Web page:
During the following 6 years, the patient consulted once for increasing tension-type headache. He was diagnosed with medication-overuse headache.32 On his demand, he was hospitalized for 7 days for weaning off the sumatriptan. He was prescribed magnesium 2 × 300 mg, amitriptylin 25 mg, and trazodone 50 mg daily for a few months.

At the last follow-up 6 years after bilateral CLT, the patient was completely free from any CH attacks. He still reported occasional tension headaches, which he mostly could manage with nonpharmaceutical measures. Exceptionally, the addition of paracetamol 500 mg was required. He is fully independent and without health restrictions. He was also free from depression and anxiety. In the postoperative EEG examination at 3 months, a normalization of cortical activity in the beta-2 and gamma-frequencies could be observed. The overactivity of other frequency domains remained unchanged as compared to their preoperative state. These EEG-findings were practically unchanged at 6 years after the intervention (Fig. 1).

Discussion

Our patient presented with a typical episodic cluster headache that fulfilled all diagnostic criteria: intense, strictly right-sided pain attacks on the first and second branch of the trigeminal nerve lasting up to 90 minutes up to 7 times/day, clear-cut vegetative and ipsilateral accompanying symptoms, strong agitation, episodic occurrence, and respect of the circadian rhythm. As frequently described in cluster headache patients, there was a psychiatric comorbidity as he suffered from an episodic depression years before developing CH. A predisposing factor was smoking, but the patient stopped smoking 4 years after the onset of symptoms.

The neurosurgical treatment of neurogenic pain with medial thalamotomies has a long history since the early 1950s.33 We have reactualized this approach on histological, physiological, and clinical basis since the late 1980s.24 The discovery by Lenz et al.34 in the lateral thalamus (ventroposterior complex) and by Jeanmonod et al. in the medial thalamus of single unit activities identified as low-threshold calcium spike (LTS) bursts by Llinas and coworkers35 has allowed to propose a thalamic pathophysiological concept for the appearance of neurogenic pain.22 This thalamic concept was expanded by including the tight feedback loop interactions between thalamus and cortex according to the physiological and MEG data of Llinas and his group. This expanded concept was named thalamocortical dysrhythmia (TCD).36 The TCD neurogenic pain mechanism is initiated by a peripheral or a central lesion, which leads to deafferentation of excitatory inputs onto thalamic relay cells. Deafferentation of excitatory inputs to the thalamus results in disfacilitation and thalamic cell membrane hyperpolarization. In the hyperpolarized state, deinactivation of calcium T-channels causes thalamic relay neurones to fire LTS bursts at 4 Hz.22 This causes the associated cortical areas to discharge at 4 Hz. Divergent TC projections provide the anatomical substrate for coherent diffusion of low frequency EEG activity to an increasing number of neighboring thalamic nuclei and cortical areas. The final step toward production of neurogenic pain is related to the reciprocal corticocortical inhibition mediated by GABAergic interneurons, a general feature of cortical organization. The cortical poles of TC modules in theta mode exert less GABAergic corticocortical collateral inhibition on neighboring high frequency cortical areas, which are thereby released and become overactive. This event is called an edge effect.36 Thus, an increase of high frequency activity in cortical areas of the pain network can give rise to pain, explaining the paradox of a deactivation of the thalamus leading to a cortical activation.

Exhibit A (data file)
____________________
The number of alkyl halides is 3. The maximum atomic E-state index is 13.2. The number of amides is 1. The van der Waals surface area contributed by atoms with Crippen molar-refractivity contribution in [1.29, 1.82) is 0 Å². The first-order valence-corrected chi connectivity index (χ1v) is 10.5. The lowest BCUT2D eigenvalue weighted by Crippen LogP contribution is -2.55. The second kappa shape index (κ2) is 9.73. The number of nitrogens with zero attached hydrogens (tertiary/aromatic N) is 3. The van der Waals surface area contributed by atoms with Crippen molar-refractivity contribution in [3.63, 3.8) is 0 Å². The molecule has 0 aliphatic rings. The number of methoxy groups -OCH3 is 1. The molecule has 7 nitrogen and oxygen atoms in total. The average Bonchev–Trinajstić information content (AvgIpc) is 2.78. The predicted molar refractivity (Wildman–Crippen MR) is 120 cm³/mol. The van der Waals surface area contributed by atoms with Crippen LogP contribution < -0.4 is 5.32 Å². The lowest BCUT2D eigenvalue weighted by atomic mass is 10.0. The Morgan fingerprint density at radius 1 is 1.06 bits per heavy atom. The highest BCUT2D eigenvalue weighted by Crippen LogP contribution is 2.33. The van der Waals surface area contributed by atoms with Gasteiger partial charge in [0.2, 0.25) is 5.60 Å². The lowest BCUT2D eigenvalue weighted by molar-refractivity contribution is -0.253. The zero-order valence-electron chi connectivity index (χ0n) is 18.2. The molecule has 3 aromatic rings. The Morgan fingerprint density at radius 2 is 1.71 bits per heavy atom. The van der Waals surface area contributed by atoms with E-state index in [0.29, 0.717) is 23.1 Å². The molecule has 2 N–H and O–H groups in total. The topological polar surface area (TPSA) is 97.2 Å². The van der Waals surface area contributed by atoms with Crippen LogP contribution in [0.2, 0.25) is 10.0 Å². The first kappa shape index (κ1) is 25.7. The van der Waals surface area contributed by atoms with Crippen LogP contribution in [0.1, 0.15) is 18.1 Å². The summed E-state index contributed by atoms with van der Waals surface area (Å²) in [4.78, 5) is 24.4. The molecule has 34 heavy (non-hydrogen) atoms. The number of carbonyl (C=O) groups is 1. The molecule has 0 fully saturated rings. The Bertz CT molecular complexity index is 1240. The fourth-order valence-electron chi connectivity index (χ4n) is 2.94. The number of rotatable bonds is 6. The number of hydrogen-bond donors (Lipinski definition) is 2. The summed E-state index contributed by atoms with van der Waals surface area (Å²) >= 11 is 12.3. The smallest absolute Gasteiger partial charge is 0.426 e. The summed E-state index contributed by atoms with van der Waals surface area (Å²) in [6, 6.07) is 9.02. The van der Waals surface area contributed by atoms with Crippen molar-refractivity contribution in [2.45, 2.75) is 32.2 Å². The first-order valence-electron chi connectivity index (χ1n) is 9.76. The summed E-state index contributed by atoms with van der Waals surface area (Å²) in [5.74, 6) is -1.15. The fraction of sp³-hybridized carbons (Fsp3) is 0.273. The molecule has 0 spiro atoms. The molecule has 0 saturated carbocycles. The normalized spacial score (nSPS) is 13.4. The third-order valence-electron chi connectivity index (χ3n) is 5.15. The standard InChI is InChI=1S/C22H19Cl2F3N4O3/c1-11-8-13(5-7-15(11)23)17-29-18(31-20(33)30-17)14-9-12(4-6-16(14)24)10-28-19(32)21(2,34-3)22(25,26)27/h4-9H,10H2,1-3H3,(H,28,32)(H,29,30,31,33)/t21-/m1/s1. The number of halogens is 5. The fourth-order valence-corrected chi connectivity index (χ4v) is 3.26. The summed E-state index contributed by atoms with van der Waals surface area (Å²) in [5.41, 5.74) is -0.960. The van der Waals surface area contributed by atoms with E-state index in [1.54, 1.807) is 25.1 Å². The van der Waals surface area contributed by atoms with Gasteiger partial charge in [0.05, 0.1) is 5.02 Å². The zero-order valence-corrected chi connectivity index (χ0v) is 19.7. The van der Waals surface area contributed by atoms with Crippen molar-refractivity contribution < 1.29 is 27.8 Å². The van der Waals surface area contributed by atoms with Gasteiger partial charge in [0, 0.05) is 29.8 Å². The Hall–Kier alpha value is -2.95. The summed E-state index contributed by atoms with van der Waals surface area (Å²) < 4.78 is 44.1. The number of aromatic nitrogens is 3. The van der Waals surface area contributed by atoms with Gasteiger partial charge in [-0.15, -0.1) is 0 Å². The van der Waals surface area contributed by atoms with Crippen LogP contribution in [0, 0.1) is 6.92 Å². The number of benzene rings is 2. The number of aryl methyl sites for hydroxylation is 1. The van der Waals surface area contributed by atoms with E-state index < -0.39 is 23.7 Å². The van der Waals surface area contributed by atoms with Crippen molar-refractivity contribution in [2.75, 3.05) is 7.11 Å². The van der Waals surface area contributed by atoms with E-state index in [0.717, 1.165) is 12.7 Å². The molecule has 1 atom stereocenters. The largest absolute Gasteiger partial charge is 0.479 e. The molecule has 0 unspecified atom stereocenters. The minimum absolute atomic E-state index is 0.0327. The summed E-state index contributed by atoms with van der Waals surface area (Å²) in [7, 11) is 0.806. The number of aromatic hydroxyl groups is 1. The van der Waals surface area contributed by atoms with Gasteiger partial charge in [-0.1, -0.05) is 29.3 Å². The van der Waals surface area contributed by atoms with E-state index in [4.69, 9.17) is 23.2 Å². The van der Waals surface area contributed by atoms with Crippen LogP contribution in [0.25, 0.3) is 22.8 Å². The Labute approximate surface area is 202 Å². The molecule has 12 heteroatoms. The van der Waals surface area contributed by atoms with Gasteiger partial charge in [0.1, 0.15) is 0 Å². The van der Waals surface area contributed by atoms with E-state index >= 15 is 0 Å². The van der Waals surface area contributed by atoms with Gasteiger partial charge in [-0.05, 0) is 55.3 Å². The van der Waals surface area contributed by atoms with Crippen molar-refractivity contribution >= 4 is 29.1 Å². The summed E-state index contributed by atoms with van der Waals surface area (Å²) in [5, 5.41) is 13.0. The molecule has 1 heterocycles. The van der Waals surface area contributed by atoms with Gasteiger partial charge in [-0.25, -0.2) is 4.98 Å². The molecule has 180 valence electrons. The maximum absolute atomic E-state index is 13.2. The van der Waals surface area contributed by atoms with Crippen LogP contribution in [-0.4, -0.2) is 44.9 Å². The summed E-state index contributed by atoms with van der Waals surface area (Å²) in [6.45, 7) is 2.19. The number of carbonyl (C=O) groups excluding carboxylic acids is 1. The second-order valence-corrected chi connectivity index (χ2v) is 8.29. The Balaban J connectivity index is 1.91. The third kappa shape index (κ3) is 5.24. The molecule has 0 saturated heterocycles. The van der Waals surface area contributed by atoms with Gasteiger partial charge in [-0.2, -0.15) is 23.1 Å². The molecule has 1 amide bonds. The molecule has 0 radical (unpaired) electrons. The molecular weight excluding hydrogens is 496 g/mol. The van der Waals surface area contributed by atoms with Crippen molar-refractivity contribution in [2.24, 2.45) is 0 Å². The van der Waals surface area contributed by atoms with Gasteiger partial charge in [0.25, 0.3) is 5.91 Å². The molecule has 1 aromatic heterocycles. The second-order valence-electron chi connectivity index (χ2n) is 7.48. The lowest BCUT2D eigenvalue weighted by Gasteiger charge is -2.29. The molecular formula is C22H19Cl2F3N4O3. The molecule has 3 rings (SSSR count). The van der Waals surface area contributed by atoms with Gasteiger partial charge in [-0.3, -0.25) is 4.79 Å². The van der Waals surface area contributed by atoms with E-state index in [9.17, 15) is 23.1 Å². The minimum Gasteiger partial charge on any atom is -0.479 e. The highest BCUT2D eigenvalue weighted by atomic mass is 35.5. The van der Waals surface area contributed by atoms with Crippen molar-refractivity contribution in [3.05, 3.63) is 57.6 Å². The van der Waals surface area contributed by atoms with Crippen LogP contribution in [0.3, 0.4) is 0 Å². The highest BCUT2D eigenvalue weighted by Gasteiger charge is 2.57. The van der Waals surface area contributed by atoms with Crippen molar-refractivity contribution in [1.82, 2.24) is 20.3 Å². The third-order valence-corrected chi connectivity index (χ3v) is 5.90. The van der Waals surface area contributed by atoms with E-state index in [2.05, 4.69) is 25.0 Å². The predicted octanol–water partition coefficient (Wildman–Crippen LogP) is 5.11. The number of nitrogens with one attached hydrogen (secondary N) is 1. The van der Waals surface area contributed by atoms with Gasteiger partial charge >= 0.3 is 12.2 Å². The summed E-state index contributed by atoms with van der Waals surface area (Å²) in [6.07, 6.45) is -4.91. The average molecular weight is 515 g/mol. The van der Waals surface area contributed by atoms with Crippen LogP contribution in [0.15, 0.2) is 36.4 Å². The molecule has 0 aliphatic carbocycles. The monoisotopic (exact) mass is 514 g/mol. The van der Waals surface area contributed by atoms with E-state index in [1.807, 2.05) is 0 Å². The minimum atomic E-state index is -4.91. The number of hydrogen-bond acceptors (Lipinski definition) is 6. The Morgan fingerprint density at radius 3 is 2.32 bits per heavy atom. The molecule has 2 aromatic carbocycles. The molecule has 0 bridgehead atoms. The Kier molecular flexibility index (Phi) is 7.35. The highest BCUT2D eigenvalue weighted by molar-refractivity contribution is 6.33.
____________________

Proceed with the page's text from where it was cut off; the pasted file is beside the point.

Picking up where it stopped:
The mentioned LTS burst activities were found concentrated in a specific part of the medial thalamus, the posterior portion of the central lateral nucleus (CLp),22 which allowed us to refine and base the medial thalamic location of the target on a physiopathological criterion. The intervention was thus named CLT.24 Its efficiency against neuropathic pain has been published as well as its sparing of sensory, motor, and cognitive functions.23,37

Observations

Interestingly, our patient experienced pins-and-needles and burning pain qualities in addition to the more classical tension, crushing, tearing, and throbbing qualities. These are typical neurogenic pain qualities. Second, his quantitative EEG showed a clear-cut, statistically significant overactivity in the delta, theta, alpha, and beta 1 frequency domains, identical with the spectral profile we see in patients with neurogenic pain. Finally, we made the observation on Fig. 2 of the detailed review of May on CH17 that two of the presented positron emission tomography activations during CH pain attacks were in fact localized in the inferoposteromedial part of the thalamus, close to or maybe even on the parafascicular nucleus. This other medial thalamic nucleus is located just antero-medially to the CLp. We found in it scarce LTS burst activities.38 These observations speak in favor of a possible common or similar pathophysiology for neurogenic pain and CH.